At times, this monumental enterprise frustrates because it's not always easy to decipher names and places because Hyams has evidently undergone a crash course in Dutch pronunciation. The tone of her commentary couldn't be improved, however, and she plays a vital role in keeping the audience focussed on the gruelling realities when some of the impeccably composed visuals threaten to prove a distraction. Moreover, there's something chilling about the absence of finality whenever she informs us that a building has been demolished because it's only been physically replaced rather than erased from the record.


Whether shooting interiors or landmarks, Lennert Hillege's 35mm photography is exceptional, as it provides an intimate time capsule of Amsterdam edging its way through lockdown. The editing of McQueen and Xander Nijsten is equally measured, as it conveys the shifting rhythms of a city emerging from restriction. Oliver Coates's innovatively diverse score underlines these atmospheric shifts, while also complementing the often sombre nature of Stigter's scholarly, but accessible text.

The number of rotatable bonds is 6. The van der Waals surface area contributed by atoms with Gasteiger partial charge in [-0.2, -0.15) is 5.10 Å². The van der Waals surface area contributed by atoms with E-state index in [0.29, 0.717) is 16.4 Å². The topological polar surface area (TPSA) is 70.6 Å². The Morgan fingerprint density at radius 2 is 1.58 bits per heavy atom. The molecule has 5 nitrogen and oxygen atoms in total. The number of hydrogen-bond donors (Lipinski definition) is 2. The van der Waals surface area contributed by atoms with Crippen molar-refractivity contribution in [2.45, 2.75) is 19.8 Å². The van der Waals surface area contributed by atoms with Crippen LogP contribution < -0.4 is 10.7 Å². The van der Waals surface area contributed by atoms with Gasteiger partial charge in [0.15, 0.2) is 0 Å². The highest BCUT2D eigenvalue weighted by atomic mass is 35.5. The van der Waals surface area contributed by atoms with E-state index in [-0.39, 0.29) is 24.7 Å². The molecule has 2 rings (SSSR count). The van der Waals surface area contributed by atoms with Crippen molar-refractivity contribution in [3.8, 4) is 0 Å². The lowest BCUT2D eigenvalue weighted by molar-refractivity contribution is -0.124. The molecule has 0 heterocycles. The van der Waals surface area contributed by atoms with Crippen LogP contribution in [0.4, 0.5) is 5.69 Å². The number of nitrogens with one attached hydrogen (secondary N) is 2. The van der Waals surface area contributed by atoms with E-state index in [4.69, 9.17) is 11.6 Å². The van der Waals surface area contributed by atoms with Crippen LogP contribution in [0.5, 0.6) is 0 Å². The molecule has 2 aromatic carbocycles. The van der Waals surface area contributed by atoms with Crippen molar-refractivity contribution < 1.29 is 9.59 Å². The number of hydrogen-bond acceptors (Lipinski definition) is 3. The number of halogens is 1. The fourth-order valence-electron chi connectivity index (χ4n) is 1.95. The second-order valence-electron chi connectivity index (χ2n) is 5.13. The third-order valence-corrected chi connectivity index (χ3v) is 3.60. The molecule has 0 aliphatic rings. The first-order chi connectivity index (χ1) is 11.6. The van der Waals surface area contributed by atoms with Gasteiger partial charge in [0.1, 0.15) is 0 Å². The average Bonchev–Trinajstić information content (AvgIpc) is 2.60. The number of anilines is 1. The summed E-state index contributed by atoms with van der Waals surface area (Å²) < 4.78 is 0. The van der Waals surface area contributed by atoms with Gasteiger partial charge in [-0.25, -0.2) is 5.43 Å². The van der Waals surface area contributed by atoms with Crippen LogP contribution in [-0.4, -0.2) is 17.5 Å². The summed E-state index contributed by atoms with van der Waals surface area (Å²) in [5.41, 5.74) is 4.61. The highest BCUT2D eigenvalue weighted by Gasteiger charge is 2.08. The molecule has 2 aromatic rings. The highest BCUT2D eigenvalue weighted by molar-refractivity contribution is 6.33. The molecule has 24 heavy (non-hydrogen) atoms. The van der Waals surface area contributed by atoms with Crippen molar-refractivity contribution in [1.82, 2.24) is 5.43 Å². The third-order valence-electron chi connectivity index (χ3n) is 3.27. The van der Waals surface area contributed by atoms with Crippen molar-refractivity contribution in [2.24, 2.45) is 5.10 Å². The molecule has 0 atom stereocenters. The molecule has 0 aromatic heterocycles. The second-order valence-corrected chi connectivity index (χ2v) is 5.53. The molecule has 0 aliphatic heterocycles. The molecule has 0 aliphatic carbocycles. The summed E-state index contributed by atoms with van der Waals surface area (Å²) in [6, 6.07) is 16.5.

The occasional juxtaposition will raise eyebrows, but it's difficult to understand some of the criticism of the film's content, structure, or sincerity. This is anything but a dry wander through a citywide museum exhibition. It's a troubling reminder that we never quite emerge from the shadow of the past and that we would do well to heed the lessons that history has to teach about human nature and geopolitical cycles.